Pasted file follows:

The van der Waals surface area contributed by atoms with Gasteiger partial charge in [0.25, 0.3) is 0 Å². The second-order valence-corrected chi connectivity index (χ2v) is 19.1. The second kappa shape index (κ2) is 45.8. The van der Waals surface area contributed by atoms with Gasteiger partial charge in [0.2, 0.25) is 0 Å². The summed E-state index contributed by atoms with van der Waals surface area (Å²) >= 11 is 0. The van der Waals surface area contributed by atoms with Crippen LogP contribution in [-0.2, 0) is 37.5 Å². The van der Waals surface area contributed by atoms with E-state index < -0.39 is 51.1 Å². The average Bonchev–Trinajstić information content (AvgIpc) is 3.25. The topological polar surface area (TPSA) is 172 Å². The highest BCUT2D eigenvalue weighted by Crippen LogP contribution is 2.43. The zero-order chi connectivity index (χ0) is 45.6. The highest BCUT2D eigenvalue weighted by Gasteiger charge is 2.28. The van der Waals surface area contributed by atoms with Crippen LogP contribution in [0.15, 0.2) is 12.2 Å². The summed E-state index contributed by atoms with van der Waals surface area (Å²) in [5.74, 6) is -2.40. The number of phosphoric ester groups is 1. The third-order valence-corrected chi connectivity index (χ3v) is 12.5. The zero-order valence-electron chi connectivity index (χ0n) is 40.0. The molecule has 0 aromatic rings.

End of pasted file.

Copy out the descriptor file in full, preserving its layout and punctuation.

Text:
The van der Waals surface area contributed by atoms with Gasteiger partial charge in [0.25, 0.3) is 0 Å². The second-order valence-corrected chi connectivity index (χ2v) is 19.1. The second kappa shape index (κ2) is 45.8. The van der Waals surface area contributed by atoms with Gasteiger partial charge in [0.2, 0.25) is 0 Å². The summed E-state index contributed by atoms with van der Waals surface area (Å²) >= 11 is 0. The van der Waals surface area contributed by atoms with Crippen LogP contribution in [-0.2, 0) is 37.5 Å². The van der Waals surface area contributed by atoms with E-state index < -0.39 is 51.1 Å². The average Bonchev–Trinajstić information content (AvgIpc) is 3.25. The topological polar surface area (TPSA) is 172 Å². The highest BCUT2D eigenvalue weighted by Crippen LogP contribution is 2.43. The zero-order chi connectivity index (χ0) is 45.6. The highest BCUT2D eigenvalue weighted by Gasteiger charge is 2.28. The van der Waals surface area contributed by atoms with Crippen LogP contribution in [0.15, 0.2) is 12.2 Å². The summed E-state index contributed by atoms with van der Waals surface area (Å²) in [5.74, 6) is -2.40. The number of phosphoric ester groups is 1. The third-order valence-corrected chi connectivity index (χ3v) is 12.5. The zero-order valence-electron chi connectivity index (χ0n) is 40.0. The molecule has 0 aromatic rings.